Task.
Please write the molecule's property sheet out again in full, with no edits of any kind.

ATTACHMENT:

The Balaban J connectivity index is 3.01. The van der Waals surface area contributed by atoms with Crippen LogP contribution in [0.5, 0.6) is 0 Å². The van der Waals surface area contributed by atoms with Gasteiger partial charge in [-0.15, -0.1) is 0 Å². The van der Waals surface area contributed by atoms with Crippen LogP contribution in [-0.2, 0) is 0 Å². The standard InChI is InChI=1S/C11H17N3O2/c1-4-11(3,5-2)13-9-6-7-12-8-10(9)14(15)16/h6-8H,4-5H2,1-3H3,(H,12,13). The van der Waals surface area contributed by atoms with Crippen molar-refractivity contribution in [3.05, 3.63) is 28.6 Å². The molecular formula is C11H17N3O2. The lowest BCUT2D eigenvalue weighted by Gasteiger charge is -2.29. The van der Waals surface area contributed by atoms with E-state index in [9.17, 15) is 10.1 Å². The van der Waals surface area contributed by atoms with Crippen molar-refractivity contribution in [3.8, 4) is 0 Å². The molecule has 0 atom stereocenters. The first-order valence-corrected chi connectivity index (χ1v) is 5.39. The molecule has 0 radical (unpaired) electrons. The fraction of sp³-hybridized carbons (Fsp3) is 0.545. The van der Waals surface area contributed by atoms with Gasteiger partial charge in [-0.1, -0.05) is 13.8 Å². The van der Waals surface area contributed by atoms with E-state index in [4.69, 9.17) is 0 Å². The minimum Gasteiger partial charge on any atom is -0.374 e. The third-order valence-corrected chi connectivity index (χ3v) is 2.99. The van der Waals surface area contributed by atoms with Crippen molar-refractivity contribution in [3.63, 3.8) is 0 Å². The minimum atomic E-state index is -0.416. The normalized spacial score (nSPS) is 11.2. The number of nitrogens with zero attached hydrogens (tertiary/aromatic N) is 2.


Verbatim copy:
The Balaban J connectivity index is 3.01. The van der Waals surface area contributed by atoms with Crippen LogP contribution in [0.5, 0.6) is 0 Å². The van der Waals surface area contributed by atoms with Gasteiger partial charge in [-0.15, -0.1) is 0 Å². The van der Waals surface area contributed by atoms with Crippen LogP contribution in [-0.2, 0) is 0 Å². The standard InChI is InChI=1S/C11H17N3O2/c1-4-11(3,5-2)13-9-6-7-12-8-10(9)14(15)16/h6-8H,4-5H2,1-3H3,(H,12,13). The van der Waals surface area contributed by atoms with Crippen molar-refractivity contribution in [3.05, 3.63) is 28.6 Å². The molecular formula is C11H17N3O2. The lowest BCUT2D eigenvalue weighted by Gasteiger charge is -2.29. The van der Waals surface area contributed by atoms with E-state index in [9.17, 15) is 10.1 Å². The van der Waals surface area contributed by atoms with Crippen molar-refractivity contribution in [3.8, 4) is 0 Å². The molecule has 0 atom stereocenters. The first-order valence-corrected chi connectivity index (χ1v) is 5.39. The molecule has 0 radical (unpaired) electrons. The fraction of sp³-hybridized carbons (Fsp3) is 0.545. The van der Waals surface area contributed by atoms with Gasteiger partial charge in [-0.1, -0.05) is 13.8 Å². The van der Waals surface area contributed by atoms with E-state index in [4.69, 9.17) is 0 Å². The minimum Gasteiger partial charge on any atom is -0.374 e. The third-order valence-corrected chi connectivity index (χ3v) is 2.99. The van der Waals surface area contributed by atoms with Crippen molar-refractivity contribution in [3.63, 3.8) is 0 Å². The minimum atomic E-state index is -0.416. The normalized spacial score (nSPS) is 11.2. The number of nitrogens with zero attached hydrogens (tertiary/aromatic N) is 2.